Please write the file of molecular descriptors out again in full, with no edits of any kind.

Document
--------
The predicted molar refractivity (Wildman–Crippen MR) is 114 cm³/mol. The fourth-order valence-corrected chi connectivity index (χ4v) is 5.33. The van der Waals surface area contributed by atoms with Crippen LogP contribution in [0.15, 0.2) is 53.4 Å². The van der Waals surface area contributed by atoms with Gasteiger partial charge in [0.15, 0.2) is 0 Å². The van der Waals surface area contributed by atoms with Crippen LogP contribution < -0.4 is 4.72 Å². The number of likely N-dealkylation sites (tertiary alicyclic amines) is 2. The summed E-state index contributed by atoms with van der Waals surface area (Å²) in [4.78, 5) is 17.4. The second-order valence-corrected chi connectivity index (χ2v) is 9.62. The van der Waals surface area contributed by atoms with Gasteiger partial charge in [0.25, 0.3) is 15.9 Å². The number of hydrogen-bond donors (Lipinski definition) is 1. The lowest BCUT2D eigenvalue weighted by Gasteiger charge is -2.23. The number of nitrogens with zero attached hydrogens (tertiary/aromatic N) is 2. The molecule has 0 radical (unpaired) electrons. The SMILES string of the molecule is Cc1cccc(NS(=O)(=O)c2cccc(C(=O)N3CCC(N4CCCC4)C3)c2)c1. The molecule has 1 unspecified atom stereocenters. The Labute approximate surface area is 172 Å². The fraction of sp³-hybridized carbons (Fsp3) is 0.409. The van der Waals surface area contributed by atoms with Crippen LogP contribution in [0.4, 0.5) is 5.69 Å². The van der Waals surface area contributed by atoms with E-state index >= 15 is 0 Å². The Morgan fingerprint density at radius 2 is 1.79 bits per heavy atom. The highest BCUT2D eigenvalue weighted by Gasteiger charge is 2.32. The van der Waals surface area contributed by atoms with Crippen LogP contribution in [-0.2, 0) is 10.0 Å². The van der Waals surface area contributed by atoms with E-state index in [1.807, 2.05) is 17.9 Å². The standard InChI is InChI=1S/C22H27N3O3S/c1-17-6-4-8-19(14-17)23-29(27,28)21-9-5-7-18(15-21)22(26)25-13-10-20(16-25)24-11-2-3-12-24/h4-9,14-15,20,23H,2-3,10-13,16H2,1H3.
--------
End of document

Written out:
The predicted molar refractivity (Wildman–Crippen MR) is 114 cm³/mol. The fourth-order valence-corrected chi connectivity index (χ4v) is 5.33. The van der Waals surface area contributed by atoms with Crippen LogP contribution in [0.15, 0.2) is 53.4 Å². The van der Waals surface area contributed by atoms with Gasteiger partial charge in [0.15, 0.2) is 0 Å². The van der Waals surface area contributed by atoms with Crippen LogP contribution < -0.4 is 4.72 Å². The number of likely N-dealkylation sites (tertiary alicyclic amines) is 2. The summed E-state index contributed by atoms with van der Waals surface area (Å²) in [4.78, 5) is 17.4. The second-order valence-corrected chi connectivity index (χ2v) is 9.62. The van der Waals surface area contributed by atoms with Gasteiger partial charge in [0.25, 0.3) is 15.9 Å². The number of hydrogen-bond donors (Lipinski definition) is 1. The lowest BCUT2D eigenvalue weighted by Gasteiger charge is -2.23. The number of nitrogens with zero attached hydrogens (tertiary/aromatic N) is 2. The molecule has 0 radical (unpaired) electrons. The SMILES string of the molecule is Cc1cccc(NS(=O)(=O)c2cccc(C(=O)N3CCC(N4CCCC4)C3)c2)c1. The molecule has 1 unspecified atom stereocenters. The Labute approximate surface area is 172 Å². The fraction of sp³-hybridized carbons (Fsp3) is 0.409. The van der Waals surface area contributed by atoms with Crippen LogP contribution in [0.4, 0.5) is 5.69 Å². The van der Waals surface area contributed by atoms with E-state index >= 15 is 0 Å². The Morgan fingerprint density at radius 2 is 1.79 bits per heavy atom. The highest BCUT2D eigenvalue weighted by Gasteiger charge is 2.32. The van der Waals surface area contributed by atoms with Crippen LogP contribution in [-0.2, 0) is 10.0 Å². The van der Waals surface area contributed by atoms with E-state index in [1.807, 2.05) is 17.9 Å². The standard InChI is InChI=1S/C22H27N3O3S/c1-17-6-4-8-19(14-17)23-29(27,28)21-9-5-7-18(15-21)22(26)25-13-10-20(16-25)24-11-2-3-12-24/h4-9,14-15,20,23H,2-3,10-13,16H2,1H3.